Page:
Former editor-in-chief of the Utusan Melayu Group Tan Sri Mazlan Nordin, when met recently at a forum here, stressed that Utusan Melayu played a very influential role in the rise of Malay nationalism.

He said, among others, Utusan Melayu forged the voice of the Malays to stand up against the Malayan Union and the Malayan Communist Party.

Mazlan, who was the editor-in-chief of Utusan Melayu from 1973 to 1982, said the newspaper also helped to champion the rights of the Malays who were being marginalised.

"In that respect, we must remember the role of Utusan Melayu and the Jawi script and also the other newspapers such as Warta Malaya and Majlis. We must be grateful to these Jawi newspapers for their significant role, especially on the road to independence," he added.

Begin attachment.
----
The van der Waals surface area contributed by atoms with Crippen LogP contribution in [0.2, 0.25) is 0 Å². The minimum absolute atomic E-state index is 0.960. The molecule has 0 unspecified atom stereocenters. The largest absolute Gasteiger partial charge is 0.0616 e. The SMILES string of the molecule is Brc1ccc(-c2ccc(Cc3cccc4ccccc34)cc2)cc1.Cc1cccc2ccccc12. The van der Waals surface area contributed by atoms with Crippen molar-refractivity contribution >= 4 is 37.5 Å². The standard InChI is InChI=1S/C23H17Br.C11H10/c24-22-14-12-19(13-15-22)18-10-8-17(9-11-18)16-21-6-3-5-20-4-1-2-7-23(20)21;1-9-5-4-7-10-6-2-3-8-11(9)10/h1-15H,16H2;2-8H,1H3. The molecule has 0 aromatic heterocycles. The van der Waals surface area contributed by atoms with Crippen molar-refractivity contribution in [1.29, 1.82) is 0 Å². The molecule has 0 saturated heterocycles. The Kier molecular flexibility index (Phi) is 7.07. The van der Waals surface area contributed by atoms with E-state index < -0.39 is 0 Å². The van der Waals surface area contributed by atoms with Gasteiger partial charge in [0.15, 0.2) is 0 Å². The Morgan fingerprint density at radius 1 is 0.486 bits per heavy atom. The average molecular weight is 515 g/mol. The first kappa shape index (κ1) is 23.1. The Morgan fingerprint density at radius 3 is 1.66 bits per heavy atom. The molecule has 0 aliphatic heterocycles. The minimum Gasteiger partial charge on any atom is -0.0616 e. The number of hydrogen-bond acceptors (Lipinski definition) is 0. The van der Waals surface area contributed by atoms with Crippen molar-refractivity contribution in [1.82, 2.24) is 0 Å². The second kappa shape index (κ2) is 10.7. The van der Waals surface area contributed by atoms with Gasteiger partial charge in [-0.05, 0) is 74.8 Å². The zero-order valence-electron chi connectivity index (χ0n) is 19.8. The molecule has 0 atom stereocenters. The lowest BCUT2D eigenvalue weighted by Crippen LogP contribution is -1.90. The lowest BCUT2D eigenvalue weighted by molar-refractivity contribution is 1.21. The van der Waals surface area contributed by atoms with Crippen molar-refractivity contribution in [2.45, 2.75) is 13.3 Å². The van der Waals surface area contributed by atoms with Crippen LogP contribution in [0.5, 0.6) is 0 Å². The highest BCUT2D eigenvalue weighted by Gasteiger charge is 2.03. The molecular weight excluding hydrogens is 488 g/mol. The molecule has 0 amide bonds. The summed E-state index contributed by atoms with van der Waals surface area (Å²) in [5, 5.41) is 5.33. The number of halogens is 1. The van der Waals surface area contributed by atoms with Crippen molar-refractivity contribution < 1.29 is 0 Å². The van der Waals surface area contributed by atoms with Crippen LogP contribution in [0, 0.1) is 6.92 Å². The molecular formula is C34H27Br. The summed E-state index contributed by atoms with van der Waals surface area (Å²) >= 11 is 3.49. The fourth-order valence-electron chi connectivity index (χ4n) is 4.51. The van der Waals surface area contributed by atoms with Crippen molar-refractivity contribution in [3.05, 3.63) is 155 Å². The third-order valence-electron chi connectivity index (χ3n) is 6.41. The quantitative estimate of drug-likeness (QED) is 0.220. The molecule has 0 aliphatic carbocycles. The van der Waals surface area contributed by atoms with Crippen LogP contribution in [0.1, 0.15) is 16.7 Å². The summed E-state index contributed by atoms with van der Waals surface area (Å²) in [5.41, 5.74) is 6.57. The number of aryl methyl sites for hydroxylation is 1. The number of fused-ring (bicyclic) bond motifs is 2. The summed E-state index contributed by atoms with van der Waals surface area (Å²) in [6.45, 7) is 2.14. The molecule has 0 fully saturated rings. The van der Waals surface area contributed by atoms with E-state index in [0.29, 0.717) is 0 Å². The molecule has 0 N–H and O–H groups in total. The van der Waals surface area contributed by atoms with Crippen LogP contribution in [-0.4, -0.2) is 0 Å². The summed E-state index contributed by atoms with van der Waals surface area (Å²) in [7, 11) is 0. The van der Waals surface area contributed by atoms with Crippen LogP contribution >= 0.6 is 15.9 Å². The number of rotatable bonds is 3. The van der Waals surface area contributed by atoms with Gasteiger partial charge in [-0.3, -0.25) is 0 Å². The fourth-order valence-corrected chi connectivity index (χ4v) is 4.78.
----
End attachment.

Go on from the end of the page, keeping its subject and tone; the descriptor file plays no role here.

INDEPENDENCE AND PATRIOTISM

One of the independence figures from Melaka Datuk Wira Borhan Md Yaman also spoke highly of the dignified role of the Jawi-scripted Malay newspapers such as Utusan Melayu, Utusan Zaman and Warta Ahad (magazine) in instilling the spirit of independence.

"A lot of articles were written on current issues such as poverty and the backwardness of the Malays, besides analysing education matters and calling on all Malays to unite.

"The writings also touched on how inferior the Malays were under colonisation compared to their fate during the glorious days of the Melaka Sultanate. Those brilliant writers then were not adequately paid but they continued writing for their own satisfaction and for their sheer concern for the nation and race," said Borhan after recalling the great names such as Pendeta Za'ba, Pak Sako (Ishak Haji Muhammad) and Keris Mas (Kamaluddin Muhamad).